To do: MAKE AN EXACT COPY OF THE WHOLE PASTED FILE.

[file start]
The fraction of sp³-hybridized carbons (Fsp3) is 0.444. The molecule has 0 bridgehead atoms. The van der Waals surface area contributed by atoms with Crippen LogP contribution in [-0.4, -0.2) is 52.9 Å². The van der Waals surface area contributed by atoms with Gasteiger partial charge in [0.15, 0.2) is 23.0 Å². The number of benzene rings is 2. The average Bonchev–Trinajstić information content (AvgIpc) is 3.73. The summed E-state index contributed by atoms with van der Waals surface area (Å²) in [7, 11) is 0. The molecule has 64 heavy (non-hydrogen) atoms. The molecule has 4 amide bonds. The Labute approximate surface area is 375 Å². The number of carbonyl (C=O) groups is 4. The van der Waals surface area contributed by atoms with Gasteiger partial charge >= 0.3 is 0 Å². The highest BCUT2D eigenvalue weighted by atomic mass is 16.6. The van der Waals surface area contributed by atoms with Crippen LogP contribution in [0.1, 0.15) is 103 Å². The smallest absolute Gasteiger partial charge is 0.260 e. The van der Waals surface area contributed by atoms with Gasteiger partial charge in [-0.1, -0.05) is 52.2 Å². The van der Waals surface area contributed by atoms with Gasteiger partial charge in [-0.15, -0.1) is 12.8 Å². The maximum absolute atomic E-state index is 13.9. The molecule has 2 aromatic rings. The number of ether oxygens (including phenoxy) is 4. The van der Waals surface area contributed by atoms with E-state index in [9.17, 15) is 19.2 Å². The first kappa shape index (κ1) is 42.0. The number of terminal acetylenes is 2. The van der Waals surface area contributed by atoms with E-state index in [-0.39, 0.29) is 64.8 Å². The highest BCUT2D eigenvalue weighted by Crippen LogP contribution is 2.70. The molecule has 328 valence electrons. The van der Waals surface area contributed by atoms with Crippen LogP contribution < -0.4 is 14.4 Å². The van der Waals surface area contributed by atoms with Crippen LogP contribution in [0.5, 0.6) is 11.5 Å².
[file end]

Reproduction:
The fraction of sp³-hybridized carbons (Fsp3) is 0.444. The molecule has 0 bridgehead atoms. The van der Waals surface area contributed by atoms with Crippen LogP contribution in [-0.4, -0.2) is 52.9 Å². The van der Waals surface area contributed by atoms with Gasteiger partial charge in [0.15, 0.2) is 23.0 Å². The number of benzene rings is 2. The average Bonchev–Trinajstić information content (AvgIpc) is 3.73. The summed E-state index contributed by atoms with van der Waals surface area (Å²) in [7, 11) is 0. The molecule has 64 heavy (non-hydrogen) atoms. The molecule has 4 amide bonds. The Labute approximate surface area is 375 Å². The number of carbonyl (C=O) groups is 4. The van der Waals surface area contributed by atoms with Gasteiger partial charge >= 0.3 is 0 Å². The highest BCUT2D eigenvalue weighted by atomic mass is 16.6. The van der Waals surface area contributed by atoms with Crippen LogP contribution in [0.1, 0.15) is 103 Å². The smallest absolute Gasteiger partial charge is 0.260 e. The van der Waals surface area contributed by atoms with Gasteiger partial charge in [-0.1, -0.05) is 52.2 Å². The van der Waals surface area contributed by atoms with Gasteiger partial charge in [-0.15, -0.1) is 12.8 Å². The maximum absolute atomic E-state index is 13.9. The molecule has 2 aromatic rings. The number of ether oxygens (including phenoxy) is 4. The van der Waals surface area contributed by atoms with E-state index in [9.17, 15) is 19.2 Å². The first kappa shape index (κ1) is 42.0. The number of terminal acetylenes is 2. The van der Waals surface area contributed by atoms with E-state index in [-0.39, 0.29) is 64.8 Å². The highest BCUT2D eigenvalue weighted by Crippen LogP contribution is 2.70. The molecule has 328 valence electrons. The van der Waals surface area contributed by atoms with Crippen LogP contribution < -0.4 is 14.4 Å². The van der Waals surface area contributed by atoms with Crippen LogP contribution in [0.5, 0.6) is 11.5 Å².